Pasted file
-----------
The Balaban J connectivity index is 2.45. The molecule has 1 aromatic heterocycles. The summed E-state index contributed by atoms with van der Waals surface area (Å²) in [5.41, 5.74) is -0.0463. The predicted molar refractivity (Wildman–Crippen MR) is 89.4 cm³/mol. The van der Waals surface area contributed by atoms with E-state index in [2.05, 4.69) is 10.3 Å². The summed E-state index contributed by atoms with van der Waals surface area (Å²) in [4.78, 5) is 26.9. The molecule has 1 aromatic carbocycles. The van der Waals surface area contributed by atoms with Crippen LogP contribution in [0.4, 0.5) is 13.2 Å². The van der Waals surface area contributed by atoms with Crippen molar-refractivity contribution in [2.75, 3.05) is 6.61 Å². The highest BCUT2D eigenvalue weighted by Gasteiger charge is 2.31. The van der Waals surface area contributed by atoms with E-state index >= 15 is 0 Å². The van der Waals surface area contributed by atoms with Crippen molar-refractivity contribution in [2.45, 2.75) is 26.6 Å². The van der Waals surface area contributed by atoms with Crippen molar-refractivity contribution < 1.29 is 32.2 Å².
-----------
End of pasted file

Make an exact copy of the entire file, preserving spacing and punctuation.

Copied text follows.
The Balaban J connectivity index is 2.45. The molecule has 1 aromatic heterocycles. The summed E-state index contributed by atoms with van der Waals surface area (Å²) in [5.41, 5.74) is -0.0463. The predicted molar refractivity (Wildman–Crippen MR) is 89.4 cm³/mol. The van der Waals surface area contributed by atoms with E-state index in [2.05, 4.69) is 10.3 Å². The summed E-state index contributed by atoms with van der Waals surface area (Å²) in [4.78, 5) is 26.9. The molecule has 1 aromatic carbocycles. The van der Waals surface area contributed by atoms with Crippen LogP contribution in [0.4, 0.5) is 13.2 Å². The van der Waals surface area contributed by atoms with Crippen molar-refractivity contribution in [2.75, 3.05) is 6.61 Å². The highest BCUT2D eigenvalue weighted by Gasteiger charge is 2.31. The van der Waals surface area contributed by atoms with E-state index >= 15 is 0 Å². The van der Waals surface area contributed by atoms with Crippen molar-refractivity contribution in [2.45, 2.75) is 26.6 Å². The van der Waals surface area contributed by atoms with Crippen molar-refractivity contribution < 1.29 is 32.2 Å².